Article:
Continuous Emissions Monitoring Systems (CEMS) From A-Z: A Multi-Part Series - Sample Conditioner System for CEMS (Part 4)

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Continuous Emissions Monitoring Systems (CEMS) From A-Z: A Multi-Part Series - Sample Conditioner System for CEMS (Part 4)

This issue continues our presentation of a comprehensive look at Continuous Emissions Monitoring Systems (CEMS) from beginning to end, with descriptions and details on a variety of components including the probe, umbilical, sample conditioning system, analyzers and more - including maintenance and troubleshooting topics.

This issue covers: The Sample Conditioner System for CEMS

In an Extractive CEMS, the stack sample is kept heated above the acid dew point from the stack probe down to the analyzer cabinet.  Because the sample is “hot and wet” it cannot be introduced directly into the CEMS analyzers without doing damage.  A Sample Conditioner is used to dry the sample before it enters the analyzers.

The Sample Conditioner is a Thermo Electric type utilizing Peltier Cooling. The sample conditioner system is located in the CEMS cabinet or shelter.  It can be rack or wall mounted.

COMPONENTS: A Sample Conditioner System for CEMS is made up of the following components:
  1. Peltier Cooler - A Peltier cooler is a solid-state active heat pump which transfers heat from one side of the device to the other side against a temperature gradient (from cold to hot), with consumption of electrical energy.  It’s a very reliable system with no moving parts and virtually no maintenance.
  2. Sample Pump – Used to create a vacuum which draws the sample from the stack.  Flow rate is typically 4-6 lpm.
  3. Sample Cooler – Utilizes Peltier (pelt-tee-ay’) cooler and dual impingers.  Impingers are simple heat exchangers.  As the sample cools in the impingers, the moisture condenses and collects. A Peristaltic pump constantly removes the condensation. Dual impingers are typically utilized where the first impinger is a “passive” impinger which cools the sample to ambient temperatures (this impinger is not cooled by the Peltier device).  The second impinger is an “active” impinger which is cooled by the Peltier device and cools the sample down to 4°C.   On the way out of the second impinger, the sample is heated back up to ambient temperatures vaporizing any remaining moisture in the sample where it then heads to the analyzers. For high moisture removal applications, dual “active” impingers can be used.

    ​​​​​​Peristaltic Pump – This dual pump (one for each impinger) is used to remove the moisture as it condenses out of the sample in the impingers.  A peristaltic pump is a type of positive displacement pump used for pumping a variety of fluids. The fluid is contained within a flexible tube fitted inside a circular pump casing. A rotor with 3 rollers attached to the external circumference compresses the flexible tube. As the rotor turns, the part of the tube under compression closes (or 'occludes') thus forcing the fluid to be pumped or move through the tube. Additionally, as the tube opens to its natural state after the passing of the cam, ('restitution') fluid flow is induced to the pump.CEMS COMS Opacity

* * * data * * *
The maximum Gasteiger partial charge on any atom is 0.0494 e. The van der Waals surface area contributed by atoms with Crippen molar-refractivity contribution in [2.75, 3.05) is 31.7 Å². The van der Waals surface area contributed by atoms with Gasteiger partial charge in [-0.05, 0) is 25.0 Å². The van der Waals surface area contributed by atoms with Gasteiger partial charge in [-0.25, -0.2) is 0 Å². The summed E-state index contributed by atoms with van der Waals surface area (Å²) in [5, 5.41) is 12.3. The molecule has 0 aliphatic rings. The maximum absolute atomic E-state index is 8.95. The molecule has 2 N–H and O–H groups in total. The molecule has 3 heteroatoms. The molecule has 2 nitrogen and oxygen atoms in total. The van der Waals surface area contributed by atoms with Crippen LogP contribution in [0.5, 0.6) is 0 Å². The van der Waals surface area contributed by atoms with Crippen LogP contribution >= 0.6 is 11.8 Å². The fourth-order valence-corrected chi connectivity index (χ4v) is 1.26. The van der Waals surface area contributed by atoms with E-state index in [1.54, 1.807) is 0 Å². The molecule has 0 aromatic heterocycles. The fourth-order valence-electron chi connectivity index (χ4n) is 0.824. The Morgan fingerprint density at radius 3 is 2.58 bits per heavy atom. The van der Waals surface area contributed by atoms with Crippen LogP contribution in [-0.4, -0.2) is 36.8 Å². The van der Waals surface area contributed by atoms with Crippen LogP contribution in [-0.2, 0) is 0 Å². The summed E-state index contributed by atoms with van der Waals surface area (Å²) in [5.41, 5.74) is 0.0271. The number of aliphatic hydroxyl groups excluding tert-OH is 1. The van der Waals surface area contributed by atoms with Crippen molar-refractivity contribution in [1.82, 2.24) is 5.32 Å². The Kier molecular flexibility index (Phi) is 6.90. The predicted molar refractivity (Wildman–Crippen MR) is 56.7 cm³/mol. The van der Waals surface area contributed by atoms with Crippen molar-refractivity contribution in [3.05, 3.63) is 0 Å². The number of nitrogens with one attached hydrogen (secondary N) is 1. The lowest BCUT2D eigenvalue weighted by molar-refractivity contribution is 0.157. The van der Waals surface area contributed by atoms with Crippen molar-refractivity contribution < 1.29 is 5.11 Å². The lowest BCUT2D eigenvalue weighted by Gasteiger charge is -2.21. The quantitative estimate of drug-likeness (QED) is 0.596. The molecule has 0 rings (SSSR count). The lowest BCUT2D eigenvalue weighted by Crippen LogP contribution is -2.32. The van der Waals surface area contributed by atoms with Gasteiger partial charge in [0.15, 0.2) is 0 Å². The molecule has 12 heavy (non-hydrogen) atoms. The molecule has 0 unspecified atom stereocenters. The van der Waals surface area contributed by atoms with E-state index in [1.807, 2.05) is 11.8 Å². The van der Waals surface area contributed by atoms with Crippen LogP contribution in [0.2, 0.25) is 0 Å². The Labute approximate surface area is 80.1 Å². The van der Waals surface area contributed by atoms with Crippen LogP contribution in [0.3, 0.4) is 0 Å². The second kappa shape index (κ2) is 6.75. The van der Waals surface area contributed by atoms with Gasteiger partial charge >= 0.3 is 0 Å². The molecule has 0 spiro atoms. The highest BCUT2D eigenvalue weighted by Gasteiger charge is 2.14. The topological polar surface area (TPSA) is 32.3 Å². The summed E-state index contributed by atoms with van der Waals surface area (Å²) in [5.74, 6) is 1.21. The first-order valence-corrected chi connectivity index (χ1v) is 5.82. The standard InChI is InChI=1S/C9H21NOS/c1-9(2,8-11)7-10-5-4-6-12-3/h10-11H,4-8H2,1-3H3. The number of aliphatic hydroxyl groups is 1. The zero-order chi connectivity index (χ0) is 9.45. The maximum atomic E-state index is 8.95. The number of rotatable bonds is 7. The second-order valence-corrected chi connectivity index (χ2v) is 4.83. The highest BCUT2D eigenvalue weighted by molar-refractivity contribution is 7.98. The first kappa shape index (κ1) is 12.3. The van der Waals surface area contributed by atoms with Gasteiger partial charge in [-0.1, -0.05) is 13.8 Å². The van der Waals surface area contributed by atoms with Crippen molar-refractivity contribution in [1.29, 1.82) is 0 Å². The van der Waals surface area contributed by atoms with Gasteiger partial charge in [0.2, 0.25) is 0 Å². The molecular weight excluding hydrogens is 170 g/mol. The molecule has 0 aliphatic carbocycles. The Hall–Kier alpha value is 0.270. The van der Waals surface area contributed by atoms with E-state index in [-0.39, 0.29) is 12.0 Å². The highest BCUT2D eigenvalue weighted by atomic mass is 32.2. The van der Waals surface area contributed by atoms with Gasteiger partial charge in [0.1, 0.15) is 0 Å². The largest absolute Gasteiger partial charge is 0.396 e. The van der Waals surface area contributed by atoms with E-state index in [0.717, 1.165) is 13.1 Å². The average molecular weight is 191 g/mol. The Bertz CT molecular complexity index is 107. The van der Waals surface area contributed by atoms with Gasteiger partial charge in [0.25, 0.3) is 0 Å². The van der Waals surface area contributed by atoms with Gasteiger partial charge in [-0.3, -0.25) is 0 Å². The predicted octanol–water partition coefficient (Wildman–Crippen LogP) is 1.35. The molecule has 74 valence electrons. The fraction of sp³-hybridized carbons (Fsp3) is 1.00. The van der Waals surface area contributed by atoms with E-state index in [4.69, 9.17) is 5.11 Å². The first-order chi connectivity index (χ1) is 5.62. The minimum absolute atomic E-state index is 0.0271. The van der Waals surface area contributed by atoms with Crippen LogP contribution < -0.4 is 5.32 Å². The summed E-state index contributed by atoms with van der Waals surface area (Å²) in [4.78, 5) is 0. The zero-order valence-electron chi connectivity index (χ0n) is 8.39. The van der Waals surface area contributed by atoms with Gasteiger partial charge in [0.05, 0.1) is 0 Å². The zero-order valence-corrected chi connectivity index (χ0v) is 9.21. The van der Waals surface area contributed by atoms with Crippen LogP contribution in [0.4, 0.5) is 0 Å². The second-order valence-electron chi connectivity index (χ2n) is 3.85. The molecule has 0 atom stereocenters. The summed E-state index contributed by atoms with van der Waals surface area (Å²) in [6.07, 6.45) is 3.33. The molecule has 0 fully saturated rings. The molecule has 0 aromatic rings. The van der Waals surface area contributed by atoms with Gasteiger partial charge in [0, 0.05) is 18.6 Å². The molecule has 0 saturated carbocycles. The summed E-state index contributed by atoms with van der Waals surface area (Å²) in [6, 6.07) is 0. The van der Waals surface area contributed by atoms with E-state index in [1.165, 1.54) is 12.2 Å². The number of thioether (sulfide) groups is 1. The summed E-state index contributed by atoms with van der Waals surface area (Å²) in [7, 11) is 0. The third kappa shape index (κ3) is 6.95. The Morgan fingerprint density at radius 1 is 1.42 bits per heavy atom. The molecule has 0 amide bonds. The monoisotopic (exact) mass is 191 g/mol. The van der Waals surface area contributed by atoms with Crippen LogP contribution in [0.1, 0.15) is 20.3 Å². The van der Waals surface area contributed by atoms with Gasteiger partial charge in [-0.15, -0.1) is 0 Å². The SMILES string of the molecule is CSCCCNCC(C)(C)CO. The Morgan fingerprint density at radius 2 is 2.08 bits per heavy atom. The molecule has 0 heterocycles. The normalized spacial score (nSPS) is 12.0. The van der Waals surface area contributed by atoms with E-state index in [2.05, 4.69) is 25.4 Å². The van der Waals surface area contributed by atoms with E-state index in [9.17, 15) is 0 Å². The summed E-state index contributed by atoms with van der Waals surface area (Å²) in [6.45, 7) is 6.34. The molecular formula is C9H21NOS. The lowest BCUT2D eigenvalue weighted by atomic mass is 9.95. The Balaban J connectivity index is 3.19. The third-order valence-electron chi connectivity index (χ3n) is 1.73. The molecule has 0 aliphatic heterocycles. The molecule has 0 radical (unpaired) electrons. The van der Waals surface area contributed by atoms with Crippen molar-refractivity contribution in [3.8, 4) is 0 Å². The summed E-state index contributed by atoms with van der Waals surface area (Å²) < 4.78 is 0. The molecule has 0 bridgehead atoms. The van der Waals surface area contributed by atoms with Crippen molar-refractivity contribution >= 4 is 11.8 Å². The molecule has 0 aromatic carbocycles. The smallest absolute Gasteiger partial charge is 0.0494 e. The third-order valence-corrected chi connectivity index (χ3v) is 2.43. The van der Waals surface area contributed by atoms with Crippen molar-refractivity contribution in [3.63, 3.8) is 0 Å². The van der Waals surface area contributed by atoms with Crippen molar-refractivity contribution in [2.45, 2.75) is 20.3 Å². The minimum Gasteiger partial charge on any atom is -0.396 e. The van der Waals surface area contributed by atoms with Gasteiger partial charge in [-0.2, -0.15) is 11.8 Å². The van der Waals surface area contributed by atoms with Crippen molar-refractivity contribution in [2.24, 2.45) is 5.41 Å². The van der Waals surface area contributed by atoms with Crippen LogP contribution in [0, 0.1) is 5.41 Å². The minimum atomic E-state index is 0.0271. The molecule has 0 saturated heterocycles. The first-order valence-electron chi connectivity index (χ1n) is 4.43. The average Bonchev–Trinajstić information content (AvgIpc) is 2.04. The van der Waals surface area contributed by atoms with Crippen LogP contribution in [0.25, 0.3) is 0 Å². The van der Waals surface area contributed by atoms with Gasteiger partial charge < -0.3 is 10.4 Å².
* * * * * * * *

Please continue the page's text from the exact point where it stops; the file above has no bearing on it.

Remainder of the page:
4. Filter – Once through the sample conditioner, the sample passes through a final filter.
  5. Flow Meter – Used to adjust sample flow through the system.
  6. Water Carryover Sensor – Used to sense moisture breakthrough if the sample conditioner fails to operate correctly.  This signal is normally sent to the Data Acquisition System for CEMS (CEMS DAS).

FLOW PATH: 

In the most common system, two sample impingers are used to lower the sample temperature and remove the moisture. The first impinger (passive) cools the sample to ambient temperatures and the second impinger cooled by a Peltier Cooler (active) cools the sample to lower temperatures ( typ. 4°F) removing the remaining moisture.

The CEMS sample pump draws the sample through the sample conditioner first so that the sample is dried before entering the pump (thereby protecting it from damage). The common method for plumbing this is shown in Figure 1 where the sample is drawn first through each impinger in series. 

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The CEMS sample pump draws the sample through the sample conditioner first so that the sample is dried before entering the pump (thereby protecting it from damage). The common method for plumbing this is shown in Figure 1 where the sample is drawn first through each impinger in series. 

In order to increase moisture removal,  the system can be replumbed to draw the sample through the first impinger,  then the sample pump, and then the second impinger (Figure 2). This serves to “push” the sample through the active impinger increasing it’s moisture removing ability. 

If implementing this plumbing scheme, the moisture level must not be too high or the passive first impinger will allow too much moisture into the pump which could cause damage. In this case consider adding a PermaPure Nafion drier system in line shown in figure 3.

Figure 3 details a plumbing method which adds an additional dryer after the second stage of the impinger. This is an excellent way to maximize the moisture removing the ability of a sampling system.

MAINTENANCE:

Quarterly and annual maintenance is required on sample conditioning systems. 

  • The sample filter must be changed quarterly. 
  • The sample pump should be rebuilt on an annual basis.
  • The tubing used in the peristaltic pump is typically replaced annually but can be done more frequently
    depending on the application.
  • The impingers may require cleaning or replacing from time to time if the application is “dirty” or “corrosive”.

 

 

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